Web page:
Anyone who has spent a few years in the ad agency business has likely experienced the sad effects of design by committee. Usually, this phrase is applied to client-side groups who sit in judgment of agency creative presentations… and then break the work into a messy crumble of redirections, disputes and disagreements. This tends to alter engaging, emotionally stirring ideas into safe, boring messages ineffective for moving the target audience to action.
But what about your agency’s internal creative process?
Great creative partnerships arise when very small groups collaborate. Often, two people working together can make a good idea better. Sometimes, a third person is good as a sounding board for the idea. But involving too many people can dilute and dampen an idea. Groups can offer useful commentary and spot possible sticking points in an execution, but the idea should not be adulterated until “everyone is happy”—because that usually means an idea has low impact and will be quickly forgotten.
When it is good to involve the larger group – Selective use of large groups to discuss, offer feedback and fine-tune ideas can boost good work to the level of greatness. This is not even about consensus, but about listening to your gut telling you the idea is “almost there,” and just needs fresh eyes to push it to where it could be.
Embrace serial brainstorming – Ask individuals to list ideas based on the creative brief; then call everyone to the table to share and discuss ideas. Another way to merge individual and group brainstorming is to have one person start by listing ideas, then passing their ideas to the next person for comments and additions. That person shares to another creative, and soon you have a lengthy list of thoughts and comments. The creative director then calls a meeting to discuss the best ideas, and those are shared with the AE and narrowed down to a single idea everyone believes answers the brief.
Try additive collaboration - One downfall of brainstorming is the failure of moderators to limit negative comments. Requiring that all ideas be “plussed” is one way the creative people at Disney develop ideas. Rather than allowing people to say, “Yuck! That idea sucks,” demand that brainstorming participants always begin with “Yes, and…” or “What if…?” This helps people move objections or negative reactions into a more positive space, where they can offer constructive feedback or suggestions.
Encourage team play – Collaborative design and ideation does not need a Vulcan mind meld. All you need is a few people tossing around crazy, silly, fun ideas… or talking about ideas they enjoy from other agencies or current campaigns… or, discussing new films or books or music… The point is, multiple minds bumping up against others’ ideas and opinions can lead to insights or fresh perspectives. Make sure your creative team has opportunities to play a little, and watch the good ideas emerge.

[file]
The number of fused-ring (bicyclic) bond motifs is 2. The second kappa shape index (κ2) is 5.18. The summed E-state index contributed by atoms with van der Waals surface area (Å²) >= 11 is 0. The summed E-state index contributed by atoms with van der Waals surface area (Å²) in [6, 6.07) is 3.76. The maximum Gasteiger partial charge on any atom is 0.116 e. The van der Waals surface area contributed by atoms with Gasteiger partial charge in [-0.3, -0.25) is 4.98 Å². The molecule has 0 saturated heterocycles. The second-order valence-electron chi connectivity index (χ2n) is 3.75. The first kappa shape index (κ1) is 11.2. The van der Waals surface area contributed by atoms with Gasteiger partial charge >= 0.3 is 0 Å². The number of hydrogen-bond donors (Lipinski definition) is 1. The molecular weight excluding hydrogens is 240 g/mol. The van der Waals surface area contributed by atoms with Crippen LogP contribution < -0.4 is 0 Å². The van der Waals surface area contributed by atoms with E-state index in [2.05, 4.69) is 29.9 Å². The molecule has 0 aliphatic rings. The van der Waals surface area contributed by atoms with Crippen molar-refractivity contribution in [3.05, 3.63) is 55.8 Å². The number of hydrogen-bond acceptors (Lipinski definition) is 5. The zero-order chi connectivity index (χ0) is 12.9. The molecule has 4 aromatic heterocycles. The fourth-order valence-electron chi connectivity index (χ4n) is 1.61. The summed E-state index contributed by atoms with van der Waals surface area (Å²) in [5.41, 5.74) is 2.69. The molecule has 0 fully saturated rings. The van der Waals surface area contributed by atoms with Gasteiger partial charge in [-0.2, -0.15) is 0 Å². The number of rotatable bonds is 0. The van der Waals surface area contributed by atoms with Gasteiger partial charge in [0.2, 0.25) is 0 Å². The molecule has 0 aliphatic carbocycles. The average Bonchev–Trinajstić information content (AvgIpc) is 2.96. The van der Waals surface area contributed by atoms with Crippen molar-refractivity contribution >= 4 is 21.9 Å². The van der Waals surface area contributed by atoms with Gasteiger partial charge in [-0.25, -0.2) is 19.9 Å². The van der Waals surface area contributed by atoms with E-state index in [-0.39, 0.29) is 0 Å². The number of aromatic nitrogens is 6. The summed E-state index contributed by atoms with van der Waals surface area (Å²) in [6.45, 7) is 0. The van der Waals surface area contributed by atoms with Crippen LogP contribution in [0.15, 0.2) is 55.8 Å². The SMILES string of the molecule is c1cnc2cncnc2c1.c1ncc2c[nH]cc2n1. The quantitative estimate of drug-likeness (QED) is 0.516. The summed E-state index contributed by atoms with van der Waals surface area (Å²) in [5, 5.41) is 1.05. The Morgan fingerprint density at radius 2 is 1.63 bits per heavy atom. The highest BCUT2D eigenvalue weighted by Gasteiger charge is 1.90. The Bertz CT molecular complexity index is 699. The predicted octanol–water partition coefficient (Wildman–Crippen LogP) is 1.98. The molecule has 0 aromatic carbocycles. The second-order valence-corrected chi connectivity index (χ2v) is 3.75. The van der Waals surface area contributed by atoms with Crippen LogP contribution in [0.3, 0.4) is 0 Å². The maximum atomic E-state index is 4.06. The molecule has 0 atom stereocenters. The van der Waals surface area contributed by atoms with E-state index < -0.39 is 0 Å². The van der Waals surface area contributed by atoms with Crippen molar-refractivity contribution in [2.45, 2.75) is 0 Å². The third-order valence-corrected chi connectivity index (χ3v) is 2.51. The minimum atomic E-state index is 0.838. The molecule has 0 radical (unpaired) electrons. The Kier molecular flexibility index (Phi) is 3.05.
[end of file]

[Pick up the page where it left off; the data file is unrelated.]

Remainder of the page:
Build a creative entity – Ideas can come from anyone in the agency, not just your creative people. Whenever possible, invite people whose jobs are not specifically creative to offers ideas, feedback and consumer insights. By fostering an agency-wide creative mindset, you can harvest new ideas or inspire the creative team to go in new directions.
Allow time for great creative – Even with time constraints imposed by client deadlines or a busy agency schedule, remember that great ideas may require a little extra lead time. Weigh which projects you can spend more time on—those having larger budgets or bigger objectives, for instance. If the job is high-value to the client, they should be willing to give extra time for you to make sure the idea is the best you can deliver. Even for smaller projects, try to allow as much time as necessary to make the idea great.
Brainstorming Is for Volume
Creative collaboration is not the same thing as brainstorming. Brainstorming is about creating a volume of ideas—not great ideas, just lots of ideas to pick over and think about. There may be one or two great ideas (or more) among that volume generated by a larger groups of creative thinkers, but brainstorming as a process is not about idea development, only about generating lots of ideas in a relatively short period of time.
The creative director or art director/copywriter team review the ideas from the brainstorming session, and select for development those most appropriate to the parameters of the creative brief. Brainstorming is not the default method for creative ideation—it’s useful for when your lead creative people need a little nudge; when you are pressed for time and need ideas quickly; or when you need a bunch of ideas for a campaign, new business pitch or promotion, not a single big idea. Brainstorming is one tactic, but not always the best tactic.
Finally, brainstorming can be done individually, with a later meeting to share and discuss ideas. Sometimes, depending on your creative people and how they prefer to work, solitary brainstorming is more productive than a group session. Some creative people feel inhibited in a group, and just do their best work in private.